Joanna Newson @ Christchurch Repertory Theatre
The lady, she is a genius. First there’s the harp, an instrument I understand to be a little more complex than most to play, and she has the most intricate of arrangements to many of her songs (a review on Pitchfork says it well: "Newsom's fingers flitting about the massive instrument looked like the rapid untangling of something hopelessly knotted"). I'd thought she'd carry her harp with her, but she confessed she'd seen the harp she was playing for the first time earlier in the day - that can't have made her job any easier. Then the songs themselves: long, intense, wordy. And this is Joanna Newsom we’re talking about: her voice adds an extra layer of complexity, as it has such a wide range, one she seems to have expanded, not so much use of the upper registers. Here she is, playing the Sprout and the Bean. Isn't she just lovely?
While some people seem to have difficulty just walking in a straight line, Joanna Newsom sings her complex songs while both playing the harp and managing her voice at the same time. I don't know how she keeps it all together, because her songs are long. At the end of each, she smiles beautifically at the audience, as if a little surprised we're there. Perhaps she does forget we are there: I don’t think I’ve heard a quieter audience, and there were a lot of us, too many for the Harbourlight in Lyttleton so the show was moved to a place that would hold 400. I’d had my doubts about my fellow audience members: they muttered their way through the Renderer’s set and were only a little bit quieter for Jens Lekman.
Most of the songs were brand new, off the album which is yet to be released. I’ve not listened to any of her music for more than a year anyway, so it was as if I was hearing each song for the first time. That’s a bit of a problem when it comes to Joanna Newsom because I have problems keeping up. Ideally, she’d do one of her songs maybe five times, then ask us to come back then next night for another. But no, she sang new songs without a break for an hour and a half and then came back with a single song for the encore. Ah well, her new CD has been announced (it is actually 3 CD's!, called Have One On Me, made largely in Japan last year) and I have already placed my order, direct with Dragcity. I might even manage to get my stereo properly set up in her honour.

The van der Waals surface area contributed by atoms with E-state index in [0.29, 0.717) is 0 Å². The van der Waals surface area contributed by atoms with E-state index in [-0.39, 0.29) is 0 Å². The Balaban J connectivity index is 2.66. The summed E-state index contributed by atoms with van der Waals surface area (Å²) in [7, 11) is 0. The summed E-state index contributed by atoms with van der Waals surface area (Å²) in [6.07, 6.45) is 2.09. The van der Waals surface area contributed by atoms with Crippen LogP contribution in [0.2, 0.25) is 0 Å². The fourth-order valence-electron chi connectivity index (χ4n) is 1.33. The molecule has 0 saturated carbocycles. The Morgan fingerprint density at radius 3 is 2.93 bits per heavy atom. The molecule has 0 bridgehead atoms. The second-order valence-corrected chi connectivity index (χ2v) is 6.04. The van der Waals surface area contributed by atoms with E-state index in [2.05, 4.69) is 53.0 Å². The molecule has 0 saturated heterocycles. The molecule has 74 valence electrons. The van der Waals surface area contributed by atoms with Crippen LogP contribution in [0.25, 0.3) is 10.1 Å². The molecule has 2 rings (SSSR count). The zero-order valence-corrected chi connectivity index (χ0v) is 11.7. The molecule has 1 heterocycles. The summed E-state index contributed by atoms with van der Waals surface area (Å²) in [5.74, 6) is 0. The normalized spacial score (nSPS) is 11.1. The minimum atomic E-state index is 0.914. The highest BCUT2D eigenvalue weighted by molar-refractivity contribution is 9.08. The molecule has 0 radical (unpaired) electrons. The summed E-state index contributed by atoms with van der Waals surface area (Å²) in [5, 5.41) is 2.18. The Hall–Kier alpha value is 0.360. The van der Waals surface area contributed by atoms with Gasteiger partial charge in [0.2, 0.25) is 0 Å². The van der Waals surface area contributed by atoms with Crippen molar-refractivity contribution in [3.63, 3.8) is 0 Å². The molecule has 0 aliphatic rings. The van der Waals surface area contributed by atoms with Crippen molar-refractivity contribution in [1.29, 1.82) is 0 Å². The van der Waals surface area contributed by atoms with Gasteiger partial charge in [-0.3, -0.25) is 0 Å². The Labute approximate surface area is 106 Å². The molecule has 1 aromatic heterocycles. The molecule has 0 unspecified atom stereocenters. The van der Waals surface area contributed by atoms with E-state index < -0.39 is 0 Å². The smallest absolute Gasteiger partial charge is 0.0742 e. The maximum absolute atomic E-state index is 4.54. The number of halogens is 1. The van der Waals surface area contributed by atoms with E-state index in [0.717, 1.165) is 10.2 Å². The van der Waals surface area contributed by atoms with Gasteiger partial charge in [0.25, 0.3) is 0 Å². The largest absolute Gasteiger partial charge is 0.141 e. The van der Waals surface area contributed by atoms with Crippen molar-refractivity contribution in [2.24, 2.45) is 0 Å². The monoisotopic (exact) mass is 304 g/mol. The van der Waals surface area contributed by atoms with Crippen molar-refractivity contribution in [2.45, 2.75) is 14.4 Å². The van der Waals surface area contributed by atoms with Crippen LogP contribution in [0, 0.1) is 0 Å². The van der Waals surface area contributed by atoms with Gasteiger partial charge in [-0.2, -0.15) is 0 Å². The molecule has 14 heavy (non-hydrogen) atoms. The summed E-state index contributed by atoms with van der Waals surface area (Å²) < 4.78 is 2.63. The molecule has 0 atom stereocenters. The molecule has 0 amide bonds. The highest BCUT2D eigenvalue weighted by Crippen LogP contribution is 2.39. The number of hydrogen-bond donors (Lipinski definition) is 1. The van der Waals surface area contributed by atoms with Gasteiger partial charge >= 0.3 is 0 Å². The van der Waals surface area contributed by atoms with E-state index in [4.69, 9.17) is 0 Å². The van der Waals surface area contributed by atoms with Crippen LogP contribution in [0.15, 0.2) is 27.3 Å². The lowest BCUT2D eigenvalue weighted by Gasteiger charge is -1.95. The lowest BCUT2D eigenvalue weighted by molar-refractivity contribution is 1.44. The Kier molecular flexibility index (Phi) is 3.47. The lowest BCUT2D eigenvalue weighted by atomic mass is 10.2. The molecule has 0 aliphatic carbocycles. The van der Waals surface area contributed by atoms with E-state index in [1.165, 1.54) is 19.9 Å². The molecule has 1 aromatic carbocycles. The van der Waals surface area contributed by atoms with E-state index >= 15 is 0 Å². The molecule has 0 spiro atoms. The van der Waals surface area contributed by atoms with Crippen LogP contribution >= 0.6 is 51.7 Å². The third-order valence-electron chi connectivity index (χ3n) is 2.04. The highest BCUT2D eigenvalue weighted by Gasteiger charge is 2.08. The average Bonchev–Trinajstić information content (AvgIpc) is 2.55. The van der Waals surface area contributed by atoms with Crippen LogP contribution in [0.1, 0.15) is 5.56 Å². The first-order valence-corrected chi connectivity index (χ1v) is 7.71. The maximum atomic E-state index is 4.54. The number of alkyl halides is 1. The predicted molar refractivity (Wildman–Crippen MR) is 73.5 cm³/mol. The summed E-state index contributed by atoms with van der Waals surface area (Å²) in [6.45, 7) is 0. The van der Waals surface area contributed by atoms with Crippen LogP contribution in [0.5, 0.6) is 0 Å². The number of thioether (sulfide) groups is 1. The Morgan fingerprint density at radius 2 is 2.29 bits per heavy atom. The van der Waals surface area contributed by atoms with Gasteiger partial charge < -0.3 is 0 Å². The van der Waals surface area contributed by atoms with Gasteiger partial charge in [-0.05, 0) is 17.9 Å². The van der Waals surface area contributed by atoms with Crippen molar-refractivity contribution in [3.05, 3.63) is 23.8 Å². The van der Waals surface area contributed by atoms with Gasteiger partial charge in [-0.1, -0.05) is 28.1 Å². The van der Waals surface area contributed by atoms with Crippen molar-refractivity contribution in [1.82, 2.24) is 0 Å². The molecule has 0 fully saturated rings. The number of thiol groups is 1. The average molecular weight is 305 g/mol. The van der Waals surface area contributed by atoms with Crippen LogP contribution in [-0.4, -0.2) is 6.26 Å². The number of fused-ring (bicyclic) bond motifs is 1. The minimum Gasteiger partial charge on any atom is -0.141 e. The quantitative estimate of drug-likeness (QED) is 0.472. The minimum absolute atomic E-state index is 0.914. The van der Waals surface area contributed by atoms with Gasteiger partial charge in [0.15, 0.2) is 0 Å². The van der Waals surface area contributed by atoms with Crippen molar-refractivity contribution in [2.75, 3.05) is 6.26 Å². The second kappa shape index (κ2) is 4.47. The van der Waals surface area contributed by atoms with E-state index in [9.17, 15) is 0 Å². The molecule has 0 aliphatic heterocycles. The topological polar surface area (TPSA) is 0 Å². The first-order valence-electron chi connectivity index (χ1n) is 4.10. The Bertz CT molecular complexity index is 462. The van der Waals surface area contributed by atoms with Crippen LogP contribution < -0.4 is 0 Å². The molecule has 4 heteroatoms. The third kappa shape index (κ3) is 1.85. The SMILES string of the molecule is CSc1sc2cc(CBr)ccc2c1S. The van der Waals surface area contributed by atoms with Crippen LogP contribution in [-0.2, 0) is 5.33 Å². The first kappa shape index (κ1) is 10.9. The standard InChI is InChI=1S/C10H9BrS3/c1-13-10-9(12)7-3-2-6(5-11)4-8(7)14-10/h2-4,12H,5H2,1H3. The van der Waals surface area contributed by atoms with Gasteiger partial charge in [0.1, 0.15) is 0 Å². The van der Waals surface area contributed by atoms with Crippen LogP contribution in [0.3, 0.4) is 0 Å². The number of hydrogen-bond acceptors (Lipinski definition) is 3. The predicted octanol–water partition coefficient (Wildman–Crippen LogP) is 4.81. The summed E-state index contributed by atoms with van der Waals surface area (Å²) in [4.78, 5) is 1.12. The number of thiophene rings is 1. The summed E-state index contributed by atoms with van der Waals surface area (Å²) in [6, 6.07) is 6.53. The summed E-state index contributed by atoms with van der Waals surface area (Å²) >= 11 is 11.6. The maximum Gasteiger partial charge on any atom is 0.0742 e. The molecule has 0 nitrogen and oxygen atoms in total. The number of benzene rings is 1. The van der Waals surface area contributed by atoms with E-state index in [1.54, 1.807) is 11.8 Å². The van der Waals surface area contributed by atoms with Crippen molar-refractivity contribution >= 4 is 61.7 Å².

Apparently she has put together quite an ensemble for the CD: she pared it down to four musicians for the Australian leg of the tour but sent two of them packing before coming to
I found myself wondering what it would be like to talk with her: applying her wordsmith skills and romantic sensibility to a conversation could be quite mind-blowing. She didn't have a whole lot to say while on stage and although I have seen her in real life, as it were, she was just ordering food in a cafe. Again Pitchfork comes to the rescue: when interviewed, her answers are "as extensive and eloquent as the lyrics" in her music.
At her gigs, she comes across as quite the folkie - she was wearing a dress that wouldn't have looked out of place on a hippie, so I've been a little surprised to read that she has an alternate career as a model, doing a magazine cover for Armani, for example. This photo doesn't look anything like her!
I’m not sure why, but it seems they deferred opening the doors for quite some time and yet didn’t stop the Renderers from starting. I came in with the rest of the queue and they seemed to be half way through the setlist. As seems to be the case with them, the larger the venue, the more subdued the mood – I saw them at Sammy’s once and it was awful. They are in their element playing loud in a small venue, like Chicks. Here, I think they’d toned things down anyway: MaryRose mentioned a couple of times that the song was best when played loud. So, they were OK but I’ve seen them much better.
I don’t know about Jens Lekman: the audience lapped him up and wanted an encore, but I was obscurely irritated by his whole performance, and can’t even put my finger on the reason. It had something to do with a sense that the whole thing was manufactured and a bit poppish.